To equalize the load balance for the PIC implementation, the following specialized algorithm was designed. In the course of modeling in every PE the main direction of particles motion is calculated from the values of particles velocities. In the load balancing, particles are delivered to the direction opposite to the main direction. As in the previous algorithm it is assumed that the number of particles is not changed in the course of modeling. The number of particles to be transferred from overloaded PEs to their neighbours in the direction opposite to the main direction is calculated from the average number of particles and the number of particles in the PE. Some particles are transferred in advance, in order to reduce the number of calls of the dynamic load balancing procedure.

5.6 Diffusive load balancing algorithms
The basic diffusive load-balancing algorithm was implemented and tested for the PIC parallel implementation [7-9]. The size of the local domain is equal to two. Any diffusive algorithm is characterized by the number of steps. Actually the number of steps defines how far the data from one PE could be transferred in the course of load balancing. For every step the procedure TRANSFER is called. The more the number of steps of diffusive algorithm the better load balance could be attained, but also the more time is required for load balancing. The tests have shown that the total program time does not decrease with the growth of the number of steps.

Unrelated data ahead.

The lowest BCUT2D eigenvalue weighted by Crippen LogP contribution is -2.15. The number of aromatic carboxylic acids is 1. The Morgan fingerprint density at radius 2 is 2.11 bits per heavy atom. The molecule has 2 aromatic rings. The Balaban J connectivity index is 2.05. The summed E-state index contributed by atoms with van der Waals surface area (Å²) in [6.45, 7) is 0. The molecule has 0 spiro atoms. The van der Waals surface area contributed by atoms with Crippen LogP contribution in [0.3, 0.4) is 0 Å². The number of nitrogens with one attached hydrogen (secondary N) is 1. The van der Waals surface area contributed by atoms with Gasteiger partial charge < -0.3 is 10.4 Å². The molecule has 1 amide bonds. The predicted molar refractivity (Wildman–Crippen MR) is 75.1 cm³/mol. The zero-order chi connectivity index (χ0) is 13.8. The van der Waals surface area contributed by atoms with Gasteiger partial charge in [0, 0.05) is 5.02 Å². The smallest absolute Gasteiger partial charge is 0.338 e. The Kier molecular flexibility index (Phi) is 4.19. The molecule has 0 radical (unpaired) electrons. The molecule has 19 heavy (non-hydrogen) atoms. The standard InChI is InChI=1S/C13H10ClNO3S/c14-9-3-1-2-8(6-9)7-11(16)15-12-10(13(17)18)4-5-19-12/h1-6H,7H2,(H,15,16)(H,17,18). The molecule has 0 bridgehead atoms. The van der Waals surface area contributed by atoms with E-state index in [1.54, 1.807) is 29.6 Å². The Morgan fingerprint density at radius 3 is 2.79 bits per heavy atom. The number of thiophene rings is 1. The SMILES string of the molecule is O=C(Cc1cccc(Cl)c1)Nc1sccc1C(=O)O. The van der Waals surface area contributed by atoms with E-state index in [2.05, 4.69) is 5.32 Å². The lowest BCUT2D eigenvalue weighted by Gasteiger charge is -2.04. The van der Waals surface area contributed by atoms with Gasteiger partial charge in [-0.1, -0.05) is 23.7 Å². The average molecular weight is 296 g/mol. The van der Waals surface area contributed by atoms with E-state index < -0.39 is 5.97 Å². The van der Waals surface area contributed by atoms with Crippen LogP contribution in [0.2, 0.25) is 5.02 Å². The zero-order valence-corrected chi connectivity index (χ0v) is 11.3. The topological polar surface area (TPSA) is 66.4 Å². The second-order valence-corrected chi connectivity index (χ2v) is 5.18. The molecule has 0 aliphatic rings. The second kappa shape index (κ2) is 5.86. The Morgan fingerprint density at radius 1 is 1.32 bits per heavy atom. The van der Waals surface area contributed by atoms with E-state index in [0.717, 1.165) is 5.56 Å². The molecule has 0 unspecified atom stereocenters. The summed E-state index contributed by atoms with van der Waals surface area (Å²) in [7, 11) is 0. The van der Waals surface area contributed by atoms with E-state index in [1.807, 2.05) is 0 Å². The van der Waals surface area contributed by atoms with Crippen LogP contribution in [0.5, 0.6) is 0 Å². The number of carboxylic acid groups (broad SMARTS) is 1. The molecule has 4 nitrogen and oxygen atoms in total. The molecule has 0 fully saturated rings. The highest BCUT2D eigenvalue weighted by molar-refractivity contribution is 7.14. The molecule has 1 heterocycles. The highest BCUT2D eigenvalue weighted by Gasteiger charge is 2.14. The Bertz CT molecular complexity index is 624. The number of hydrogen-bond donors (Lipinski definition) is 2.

5.7 Algorithms comparison
In the following Tables the results of different dynamic load balancing algorithms testing for the problem of plasma cloud explosion modeling are shown. The size of the problem is the following:
The size of the space of modeling - 24x24x36
The number of background particles - 24*24*36*27=559872
The number of cloud particles - 240128
The total number of particles - 800

  2 PE 3 PE 4 PE 5 PE 6 PE 7PE 8 PE 20 PE
The max number of particles in PE 400000 353256 223190 207663 213364 153948 152389 79930
Duration of particles processing 110190 97462 62012 57375 59072 42821 46980 22267
Total time 121768 107878 68801 63481 65332 47470 46716 24687
Tab.1 Dynamic load balancing is absent

  2 PE 3 PE 4 PE 5 PE 7 PE 8 PE
The max number of particles in PE 400000 266787 200102 160091 114388 100091
Duration of particles processing 110625 73862 55722 44498 32189 27579
Total time 122294 81900 61902 49453 35826 30744
Tab.2 Centralized load balancing algorithm

  2 PE 3 PE 4 PE 5 PE 6 PE 7PE 8 PE 20 PE
The max number of particles in PE 400000 266977 200001 160484 133679 153948 100727 42092